*2 - A good friend of mine was into this. He did the garage business for video tapes in the early 80s, and after some ... err ... troubles, slipped again into it with CDs. He had an awesome setup with two small robot arms handling the CDs of two drives connected to a single machine. That way he could have it run 24/7. He said it was good business, but I still think if he had invested the time it took to develop the software and handling mechanics in a start-up for robotics, he'd be a wealthy man by now. I just wish I had secured that machinery for my collection.
In addition to Stephen Kitt's answer:
- Copy protection existed long before CDs; most of these techniques could be applied to CD-ROMs too. Many games that were shipped on floppies had copy protection - sometimes a question in the beginning that asked you to look at the booklet it came with, Monkey Island had a disk with 2 parts that you needed to set according to instructions to get the right answer.
- It was obviously much harder to distribute pirated copies then than it is now. The internet wasn't a thing so you were fairly limited in what you could acquire. Generally one of your friends had to actually buy the game. Sharing of games was fairly common, though.
A quick review of the games consoles suggests that the Saturn and PlayStation were the first to implement copy protection as a firmware-level feature; between the 3DO, Mega CD and PC Engine there are some measures to ensure games are from licensed developers but no built-in protection against copies. I was also unable to find any evidence of software for those platforms implementing its own protection schemes.
So the answer seems to be: during the first wave of dedicated games hardware, no substantial effort was put into copy protection; one can guess that it just wasn't considered to be likely to be feasible within the usual commercial lifetime of a console prior to about 1994.
Afaict in the early days of CD-Roms, copying of the CD itself was less of a concern than running the game without the CD. It was only at the tail end of the 1990s that CD burners really went mainstream.
So when looking for their data files, (or in at least one case, a marker file full of garbage), games would look specifically for CD drives. If you copied the file to the same location on a hard drive, the game would just ignore it.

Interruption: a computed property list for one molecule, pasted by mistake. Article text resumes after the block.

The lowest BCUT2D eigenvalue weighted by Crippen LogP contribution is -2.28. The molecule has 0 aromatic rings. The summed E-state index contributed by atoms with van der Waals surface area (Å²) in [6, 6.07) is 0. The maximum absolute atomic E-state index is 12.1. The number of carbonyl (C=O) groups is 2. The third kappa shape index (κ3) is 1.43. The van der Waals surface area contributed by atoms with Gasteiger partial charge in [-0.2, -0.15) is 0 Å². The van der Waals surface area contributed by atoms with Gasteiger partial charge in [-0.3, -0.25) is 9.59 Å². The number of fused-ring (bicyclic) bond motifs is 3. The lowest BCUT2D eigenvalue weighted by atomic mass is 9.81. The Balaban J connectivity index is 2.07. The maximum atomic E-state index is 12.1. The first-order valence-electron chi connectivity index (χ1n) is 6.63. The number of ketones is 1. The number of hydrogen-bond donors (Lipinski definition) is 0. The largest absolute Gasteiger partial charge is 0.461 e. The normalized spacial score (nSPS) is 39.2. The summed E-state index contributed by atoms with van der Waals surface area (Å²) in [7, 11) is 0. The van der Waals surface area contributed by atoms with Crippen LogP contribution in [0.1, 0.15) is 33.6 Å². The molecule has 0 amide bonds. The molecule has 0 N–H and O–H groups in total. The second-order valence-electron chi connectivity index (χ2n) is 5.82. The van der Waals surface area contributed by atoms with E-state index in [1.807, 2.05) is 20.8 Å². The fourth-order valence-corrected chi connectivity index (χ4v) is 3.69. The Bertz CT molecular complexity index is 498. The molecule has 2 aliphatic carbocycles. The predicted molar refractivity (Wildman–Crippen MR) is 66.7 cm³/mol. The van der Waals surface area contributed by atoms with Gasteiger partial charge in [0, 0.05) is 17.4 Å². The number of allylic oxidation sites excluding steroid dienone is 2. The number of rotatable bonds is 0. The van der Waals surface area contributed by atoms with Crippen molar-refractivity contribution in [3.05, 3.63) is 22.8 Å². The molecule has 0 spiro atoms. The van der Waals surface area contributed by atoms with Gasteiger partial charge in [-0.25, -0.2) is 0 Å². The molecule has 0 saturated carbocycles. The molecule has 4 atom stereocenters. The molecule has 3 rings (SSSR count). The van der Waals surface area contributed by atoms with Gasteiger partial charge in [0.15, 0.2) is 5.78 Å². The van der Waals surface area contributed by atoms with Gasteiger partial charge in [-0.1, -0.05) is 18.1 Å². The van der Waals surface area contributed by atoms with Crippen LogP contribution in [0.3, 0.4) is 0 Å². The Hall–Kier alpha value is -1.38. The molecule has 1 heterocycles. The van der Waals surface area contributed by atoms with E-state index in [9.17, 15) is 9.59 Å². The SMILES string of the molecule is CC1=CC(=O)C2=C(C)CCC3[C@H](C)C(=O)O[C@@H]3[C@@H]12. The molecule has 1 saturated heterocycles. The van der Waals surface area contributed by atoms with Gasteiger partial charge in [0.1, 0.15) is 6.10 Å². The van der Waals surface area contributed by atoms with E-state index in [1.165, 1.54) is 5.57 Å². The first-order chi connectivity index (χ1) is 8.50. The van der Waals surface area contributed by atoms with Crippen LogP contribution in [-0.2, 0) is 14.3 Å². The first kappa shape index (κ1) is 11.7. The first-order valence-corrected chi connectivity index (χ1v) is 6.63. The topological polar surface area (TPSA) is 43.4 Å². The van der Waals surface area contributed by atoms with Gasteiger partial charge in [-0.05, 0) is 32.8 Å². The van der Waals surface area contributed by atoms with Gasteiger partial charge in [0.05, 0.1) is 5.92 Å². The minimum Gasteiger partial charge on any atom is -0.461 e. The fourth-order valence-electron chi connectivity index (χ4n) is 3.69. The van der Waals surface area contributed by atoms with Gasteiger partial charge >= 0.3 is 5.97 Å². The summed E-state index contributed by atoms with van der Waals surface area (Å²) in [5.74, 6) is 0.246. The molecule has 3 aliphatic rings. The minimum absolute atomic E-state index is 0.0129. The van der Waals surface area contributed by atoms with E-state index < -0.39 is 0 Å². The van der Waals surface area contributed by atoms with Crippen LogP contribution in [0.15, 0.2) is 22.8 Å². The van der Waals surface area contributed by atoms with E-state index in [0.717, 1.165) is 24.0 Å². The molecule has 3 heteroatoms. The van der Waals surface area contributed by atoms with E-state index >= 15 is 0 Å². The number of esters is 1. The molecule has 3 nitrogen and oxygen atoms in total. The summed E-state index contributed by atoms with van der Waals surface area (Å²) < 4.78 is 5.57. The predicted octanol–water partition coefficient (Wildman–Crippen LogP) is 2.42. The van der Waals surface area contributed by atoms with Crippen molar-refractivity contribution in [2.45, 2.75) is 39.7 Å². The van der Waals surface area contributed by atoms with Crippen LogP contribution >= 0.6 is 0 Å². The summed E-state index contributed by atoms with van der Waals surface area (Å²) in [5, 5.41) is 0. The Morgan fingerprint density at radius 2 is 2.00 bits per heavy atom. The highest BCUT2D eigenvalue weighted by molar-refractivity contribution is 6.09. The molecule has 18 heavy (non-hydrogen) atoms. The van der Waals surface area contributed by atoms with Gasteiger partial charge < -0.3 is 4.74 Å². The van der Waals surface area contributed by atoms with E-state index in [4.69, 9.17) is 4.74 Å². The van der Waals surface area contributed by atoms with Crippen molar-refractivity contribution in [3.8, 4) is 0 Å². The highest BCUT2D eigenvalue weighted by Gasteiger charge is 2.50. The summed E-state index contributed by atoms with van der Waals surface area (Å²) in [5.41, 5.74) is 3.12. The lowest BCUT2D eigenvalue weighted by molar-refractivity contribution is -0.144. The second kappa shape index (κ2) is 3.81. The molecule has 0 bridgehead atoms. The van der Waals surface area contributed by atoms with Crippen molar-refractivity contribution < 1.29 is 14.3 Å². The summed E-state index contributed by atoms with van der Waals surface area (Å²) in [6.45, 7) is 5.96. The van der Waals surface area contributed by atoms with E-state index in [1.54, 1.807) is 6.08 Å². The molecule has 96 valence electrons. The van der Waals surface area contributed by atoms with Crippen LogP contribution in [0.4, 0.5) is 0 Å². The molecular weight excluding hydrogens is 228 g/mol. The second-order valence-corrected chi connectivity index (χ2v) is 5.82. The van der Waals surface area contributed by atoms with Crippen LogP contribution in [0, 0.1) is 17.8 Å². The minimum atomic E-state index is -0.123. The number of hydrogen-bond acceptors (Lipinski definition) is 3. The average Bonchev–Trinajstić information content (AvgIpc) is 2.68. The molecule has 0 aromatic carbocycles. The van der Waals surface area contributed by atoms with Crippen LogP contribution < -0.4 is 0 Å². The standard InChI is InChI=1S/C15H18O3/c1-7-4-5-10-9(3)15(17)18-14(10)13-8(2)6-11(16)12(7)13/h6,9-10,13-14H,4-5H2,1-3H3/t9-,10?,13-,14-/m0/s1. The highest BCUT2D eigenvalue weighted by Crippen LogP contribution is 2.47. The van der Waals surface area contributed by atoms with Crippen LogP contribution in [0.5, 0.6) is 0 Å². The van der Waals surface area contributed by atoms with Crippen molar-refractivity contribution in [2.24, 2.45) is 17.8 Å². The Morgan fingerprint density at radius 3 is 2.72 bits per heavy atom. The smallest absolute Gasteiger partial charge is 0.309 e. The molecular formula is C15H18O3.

I am not 100% sure if the original question was just about the first CD-ROM games (so, I guess we're talking about the Late 1980's/Early 1990's?), but if the late 1990's are still acceptable, some games utilized an Illegal TOC as protection scheme.
The Table of Contents (TOC) is basically the description of the CD layout, that is, the position of individual tracks on the CD. Normally, you have 1 data track and then between 0 and 98 audio tracks, but some games pretended that there was a second data track (which didn't actually exist on the CD and might have pointed at the first data track) or other things that are just not "valid" according to the standards, but worked in consumer drives. Games could then check for the expected layout, which wasn't easy to duplicate at the time.
Some other games manipulated the file system (ISO 9660) to make it look like there was a HUGE file (multiple Gigabytes) on the CD. That file of course didn't really exist, but you couldn't copy it or create a file that large with regular tools on a copied CD, so Games would check for the presence of such a file of an expected size as a way to check for the original CD.
All these methods tried to achieve the same goal: Create a CD-ROM that was technically not valid according to the standards, but still worked properly. In many ways, this is similar to older Floppy-Disk protection schemes that also deliberately used bad sectors or illegal directory contents.
Most CD Burning tools at the time were made to create "proper" CD-ROMs with a valid TOC/File system structure, so they couldn't replicate these "deliberately defective" discs. This led to a bit of an arms race for a bit as better burning tools came along to try to duplicate these discs. I believe that a lot of the early CD Burners couldn't burn these kinds of invalid structures either, even if the software was otherwise capable of doing it.
However, it didn't take too long until a plethora of tools (I think CloneCD and CDRWIN were the original tools for duplication - along with new imaging formats like bin/cue and mds because the common .iso format couldn't duplicate the structure of the disc, just the data track) and most newly sold CD Burners could burn "invalid" structures without an issue. It's also when we learned about the difference between burning TAO (Track-at-Once) and DAO (Disc-at-Once), the latter being the required mode to create exact duplicates.
(Note: An Illegal TOC/File system is not to be confused with a regular oversize CD. Initially, CD-Rs had a capacity of 650 MiB. Some games were larger than that - for example, Anno 1602 was 684 MiB, and AFAIK you couldn't just omit stuff from the CD to get it to fit on a 650 MiB disc because the game checked. This type of protection scheme didn't last long because 700 MiB CD-Rs came along pretty quickly.)